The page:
3

I'm trying to print out the users who are currently logged in (each logged in user of each terminal). This is what I currently have:

NOWDATE=$(date +"%Y-%m-%d")
NOWTIME=$(date +"%T")
USERS=$(who | awk -v nd="$NOWDATE"_"$NOWTIME" '{printf nd "\n" " User: "$1" Terminal: "$2" Login: "$3" "$4 "\n"}')

Unfortunately, \n does not work, which means that I can't get a newline after the variable $4. The output doesn't do any new lines. How can I achieve that printf does a new line after the variable $4?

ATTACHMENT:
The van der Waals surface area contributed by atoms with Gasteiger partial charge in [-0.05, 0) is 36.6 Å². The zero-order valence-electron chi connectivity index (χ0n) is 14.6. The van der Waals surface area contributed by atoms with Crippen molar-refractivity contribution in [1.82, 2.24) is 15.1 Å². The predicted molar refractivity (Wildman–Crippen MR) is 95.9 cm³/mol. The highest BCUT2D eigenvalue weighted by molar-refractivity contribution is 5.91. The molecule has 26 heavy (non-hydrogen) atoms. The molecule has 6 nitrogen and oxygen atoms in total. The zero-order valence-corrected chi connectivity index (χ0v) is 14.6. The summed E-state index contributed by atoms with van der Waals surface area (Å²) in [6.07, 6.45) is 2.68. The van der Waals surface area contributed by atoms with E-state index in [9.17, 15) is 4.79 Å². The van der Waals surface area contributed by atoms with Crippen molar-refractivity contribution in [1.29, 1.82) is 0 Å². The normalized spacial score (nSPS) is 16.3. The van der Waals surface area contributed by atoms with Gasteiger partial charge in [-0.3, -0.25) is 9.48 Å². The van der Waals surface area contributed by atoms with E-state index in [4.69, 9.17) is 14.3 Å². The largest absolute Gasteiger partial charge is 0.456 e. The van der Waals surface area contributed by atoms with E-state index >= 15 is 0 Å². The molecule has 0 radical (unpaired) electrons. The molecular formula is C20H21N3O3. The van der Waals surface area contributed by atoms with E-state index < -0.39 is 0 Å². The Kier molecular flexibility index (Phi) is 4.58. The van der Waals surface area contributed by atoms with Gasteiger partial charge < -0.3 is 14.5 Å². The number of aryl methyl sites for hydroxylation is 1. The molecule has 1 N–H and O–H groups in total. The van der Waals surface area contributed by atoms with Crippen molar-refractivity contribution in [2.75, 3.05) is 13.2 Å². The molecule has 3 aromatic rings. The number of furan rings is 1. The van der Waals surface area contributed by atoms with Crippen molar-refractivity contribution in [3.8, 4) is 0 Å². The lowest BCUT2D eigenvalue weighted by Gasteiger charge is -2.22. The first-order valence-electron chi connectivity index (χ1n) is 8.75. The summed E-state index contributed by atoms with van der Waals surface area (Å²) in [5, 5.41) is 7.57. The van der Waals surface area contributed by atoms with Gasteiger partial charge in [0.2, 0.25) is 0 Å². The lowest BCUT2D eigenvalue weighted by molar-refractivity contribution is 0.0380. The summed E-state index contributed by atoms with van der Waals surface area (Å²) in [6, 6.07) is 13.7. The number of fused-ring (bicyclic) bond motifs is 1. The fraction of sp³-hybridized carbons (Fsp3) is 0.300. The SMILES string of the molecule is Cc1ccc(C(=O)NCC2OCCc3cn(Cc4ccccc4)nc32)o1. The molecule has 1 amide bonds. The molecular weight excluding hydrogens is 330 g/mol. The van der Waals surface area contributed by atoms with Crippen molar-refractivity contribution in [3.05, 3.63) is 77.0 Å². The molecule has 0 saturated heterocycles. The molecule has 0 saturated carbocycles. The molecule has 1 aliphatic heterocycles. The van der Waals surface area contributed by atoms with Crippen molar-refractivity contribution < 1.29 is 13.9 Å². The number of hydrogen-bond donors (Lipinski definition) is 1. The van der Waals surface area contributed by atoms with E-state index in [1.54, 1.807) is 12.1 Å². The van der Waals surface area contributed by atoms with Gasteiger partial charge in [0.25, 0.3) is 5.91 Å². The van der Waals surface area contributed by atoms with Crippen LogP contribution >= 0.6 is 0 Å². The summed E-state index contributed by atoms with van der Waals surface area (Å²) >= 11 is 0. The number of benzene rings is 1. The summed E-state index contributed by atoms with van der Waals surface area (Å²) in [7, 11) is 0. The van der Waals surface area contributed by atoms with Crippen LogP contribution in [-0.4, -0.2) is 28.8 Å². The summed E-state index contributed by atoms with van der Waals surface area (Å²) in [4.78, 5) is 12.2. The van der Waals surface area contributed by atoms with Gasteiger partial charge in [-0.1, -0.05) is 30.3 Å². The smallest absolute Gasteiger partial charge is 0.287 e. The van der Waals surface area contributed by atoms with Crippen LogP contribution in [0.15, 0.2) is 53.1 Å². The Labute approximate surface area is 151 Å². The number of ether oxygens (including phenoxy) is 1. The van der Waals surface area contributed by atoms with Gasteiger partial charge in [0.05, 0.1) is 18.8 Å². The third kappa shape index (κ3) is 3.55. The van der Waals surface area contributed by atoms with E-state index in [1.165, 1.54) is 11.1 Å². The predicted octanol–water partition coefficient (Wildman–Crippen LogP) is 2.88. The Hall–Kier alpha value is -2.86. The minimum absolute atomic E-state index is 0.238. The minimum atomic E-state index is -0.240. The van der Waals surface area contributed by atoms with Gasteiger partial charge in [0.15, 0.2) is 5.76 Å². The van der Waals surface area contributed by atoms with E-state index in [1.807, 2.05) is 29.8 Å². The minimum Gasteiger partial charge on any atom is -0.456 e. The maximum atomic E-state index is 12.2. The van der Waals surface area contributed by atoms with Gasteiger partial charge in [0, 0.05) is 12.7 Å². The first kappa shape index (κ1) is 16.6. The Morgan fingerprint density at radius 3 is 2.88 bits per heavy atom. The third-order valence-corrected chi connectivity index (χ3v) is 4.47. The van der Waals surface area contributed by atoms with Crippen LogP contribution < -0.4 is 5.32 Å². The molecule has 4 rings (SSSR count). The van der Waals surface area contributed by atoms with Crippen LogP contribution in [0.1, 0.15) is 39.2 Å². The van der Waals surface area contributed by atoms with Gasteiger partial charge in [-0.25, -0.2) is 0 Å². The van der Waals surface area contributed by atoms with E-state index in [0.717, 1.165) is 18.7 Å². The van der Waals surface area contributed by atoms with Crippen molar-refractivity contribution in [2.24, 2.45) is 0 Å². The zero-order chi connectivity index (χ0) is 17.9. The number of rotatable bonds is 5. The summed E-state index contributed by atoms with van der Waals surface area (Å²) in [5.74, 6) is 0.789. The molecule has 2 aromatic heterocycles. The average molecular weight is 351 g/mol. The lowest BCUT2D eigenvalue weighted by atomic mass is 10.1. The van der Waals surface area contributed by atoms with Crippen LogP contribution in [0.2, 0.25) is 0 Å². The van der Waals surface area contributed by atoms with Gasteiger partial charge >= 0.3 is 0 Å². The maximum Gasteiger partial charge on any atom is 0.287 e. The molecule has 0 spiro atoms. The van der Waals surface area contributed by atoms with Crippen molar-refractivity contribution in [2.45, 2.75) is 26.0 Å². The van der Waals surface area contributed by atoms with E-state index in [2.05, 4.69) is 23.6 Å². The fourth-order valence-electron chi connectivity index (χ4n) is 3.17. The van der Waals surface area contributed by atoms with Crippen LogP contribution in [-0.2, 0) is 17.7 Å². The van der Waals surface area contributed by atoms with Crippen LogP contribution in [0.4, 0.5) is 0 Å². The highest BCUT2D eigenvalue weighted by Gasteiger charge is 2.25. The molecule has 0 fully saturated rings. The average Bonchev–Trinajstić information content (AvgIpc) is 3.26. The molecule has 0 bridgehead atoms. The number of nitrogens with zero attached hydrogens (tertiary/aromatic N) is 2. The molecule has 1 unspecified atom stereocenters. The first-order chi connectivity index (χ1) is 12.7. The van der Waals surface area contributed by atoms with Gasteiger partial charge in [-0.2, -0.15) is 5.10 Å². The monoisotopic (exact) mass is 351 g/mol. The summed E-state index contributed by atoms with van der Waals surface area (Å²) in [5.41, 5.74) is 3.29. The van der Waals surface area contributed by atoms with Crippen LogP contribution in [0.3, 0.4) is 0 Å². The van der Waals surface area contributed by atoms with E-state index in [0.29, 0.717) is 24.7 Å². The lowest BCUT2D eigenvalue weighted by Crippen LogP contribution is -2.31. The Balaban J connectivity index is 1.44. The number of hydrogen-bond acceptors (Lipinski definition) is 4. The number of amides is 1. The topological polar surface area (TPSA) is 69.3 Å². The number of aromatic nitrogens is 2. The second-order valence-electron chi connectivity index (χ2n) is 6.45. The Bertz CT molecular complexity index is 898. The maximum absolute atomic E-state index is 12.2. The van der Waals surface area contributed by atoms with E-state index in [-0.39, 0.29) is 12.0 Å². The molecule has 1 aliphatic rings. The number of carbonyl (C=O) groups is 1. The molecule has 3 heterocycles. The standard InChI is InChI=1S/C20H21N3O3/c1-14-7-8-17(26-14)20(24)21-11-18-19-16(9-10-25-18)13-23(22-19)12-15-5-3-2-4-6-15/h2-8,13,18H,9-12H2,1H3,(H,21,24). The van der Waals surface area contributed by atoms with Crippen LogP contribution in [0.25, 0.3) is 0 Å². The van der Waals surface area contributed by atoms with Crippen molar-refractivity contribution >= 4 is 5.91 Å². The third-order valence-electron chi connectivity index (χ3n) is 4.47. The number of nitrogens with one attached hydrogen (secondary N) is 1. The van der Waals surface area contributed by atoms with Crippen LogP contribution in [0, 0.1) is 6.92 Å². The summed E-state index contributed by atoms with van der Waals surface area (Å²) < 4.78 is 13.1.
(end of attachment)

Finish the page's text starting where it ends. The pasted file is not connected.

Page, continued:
Note: I just perform an echo to list the users, so echo $USERS

4

Replace

echo $USERS

with:

echo "$USERS"

On unquoted variables, such as in echo $USERS, the shell performs word splitting. That means that all white space characters, such as newline, are replaced by the first character in IFS (by default: a space). If you want to keep your newlines, use double-quotes.

  • 1
    Thanks! I'm new to linux, so I didn't know that. Perfect answer, it's working fine now :) – Rudi Nov 23 '15 at 20:15

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